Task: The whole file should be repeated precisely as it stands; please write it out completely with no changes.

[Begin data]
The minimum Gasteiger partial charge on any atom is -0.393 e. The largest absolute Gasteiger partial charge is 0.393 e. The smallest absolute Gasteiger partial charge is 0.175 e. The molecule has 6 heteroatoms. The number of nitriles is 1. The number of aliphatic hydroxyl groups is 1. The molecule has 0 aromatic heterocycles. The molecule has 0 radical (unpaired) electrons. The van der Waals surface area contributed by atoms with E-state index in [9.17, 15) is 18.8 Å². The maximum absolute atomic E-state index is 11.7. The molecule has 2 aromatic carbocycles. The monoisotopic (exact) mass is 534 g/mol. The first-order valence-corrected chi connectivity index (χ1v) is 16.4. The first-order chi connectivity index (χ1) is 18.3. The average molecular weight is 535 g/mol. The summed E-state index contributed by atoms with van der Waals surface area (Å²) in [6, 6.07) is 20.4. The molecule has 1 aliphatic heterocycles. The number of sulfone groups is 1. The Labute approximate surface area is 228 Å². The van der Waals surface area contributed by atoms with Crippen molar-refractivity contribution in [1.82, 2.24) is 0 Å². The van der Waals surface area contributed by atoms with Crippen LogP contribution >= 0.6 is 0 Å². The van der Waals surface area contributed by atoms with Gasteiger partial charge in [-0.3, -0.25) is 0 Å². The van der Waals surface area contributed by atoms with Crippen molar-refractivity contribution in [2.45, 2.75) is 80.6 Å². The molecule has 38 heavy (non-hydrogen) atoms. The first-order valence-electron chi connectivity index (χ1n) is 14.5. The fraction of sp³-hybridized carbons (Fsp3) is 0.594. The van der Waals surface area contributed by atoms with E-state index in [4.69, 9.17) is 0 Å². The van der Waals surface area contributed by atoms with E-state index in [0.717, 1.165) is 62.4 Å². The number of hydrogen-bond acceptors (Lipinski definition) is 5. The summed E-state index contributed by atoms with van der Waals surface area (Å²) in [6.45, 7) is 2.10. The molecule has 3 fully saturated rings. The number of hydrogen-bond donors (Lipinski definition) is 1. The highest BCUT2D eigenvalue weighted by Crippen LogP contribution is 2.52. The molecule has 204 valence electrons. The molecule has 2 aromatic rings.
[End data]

The minimum Gasteiger partial charge on any atom is -0.393 e. The largest absolute Gasteiger partial charge is 0.393 e. The smallest absolute Gasteiger partial charge is 0.175 e. The molecule has 6 heteroatoms. The number of nitriles is 1. The number of aliphatic hydroxyl groups is 1. The molecule has 0 aromatic heterocycles. The molecule has 0 radical (unpaired) electrons. The van der Waals surface area contributed by atoms with E-state index in [9.17, 15) is 18.8 Å². The maximum absolute atomic E-state index is 11.7. The molecule has 2 aromatic carbocycles. The monoisotopic (exact) mass is 534 g/mol. The first-order valence-corrected chi connectivity index (χ1v) is 16.4. The first-order chi connectivity index (χ1) is 18.3. The average molecular weight is 535 g/mol. The summed E-state index contributed by atoms with van der Waals surface area (Å²) in [6, 6.07) is 20.4. The molecule has 1 aliphatic heterocycles. The number of sulfone groups is 1. The Labute approximate surface area is 228 Å². The van der Waals surface area contributed by atoms with Crippen molar-refractivity contribution in [1.82, 2.24) is 0 Å². The van der Waals surface area contributed by atoms with Crippen LogP contribution >= 0.6 is 0 Å². The van der Waals surface area contributed by atoms with Gasteiger partial charge in [-0.3, -0.25) is 0 Å². The van der Waals surface area contributed by atoms with Crippen molar-refractivity contribution in [2.45, 2.75) is 80.6 Å². The molecule has 38 heavy (non-hydrogen) atoms. The first-order valence-electron chi connectivity index (χ1n) is 14.5. The fraction of sp³-hybridized carbons (Fsp3) is 0.594. The van der Waals surface area contributed by atoms with E-state index in [4.69, 9.17) is 0 Å². The van der Waals surface area contributed by atoms with E-state index in [0.717, 1.165) is 62.4 Å². The number of hydrogen-bond acceptors (Lipinski definition) is 5. The summed E-state index contributed by atoms with van der Waals surface area (Å²) in [6.45, 7) is 2.10. The molecule has 3 fully saturated rings. The number of hydrogen-bond donors (Lipinski definition) is 1. The highest BCUT2D eigenvalue weighted by Crippen LogP contribution is 2.52. The molecule has 204 valence electrons. The molecule has 2 aromatic rings.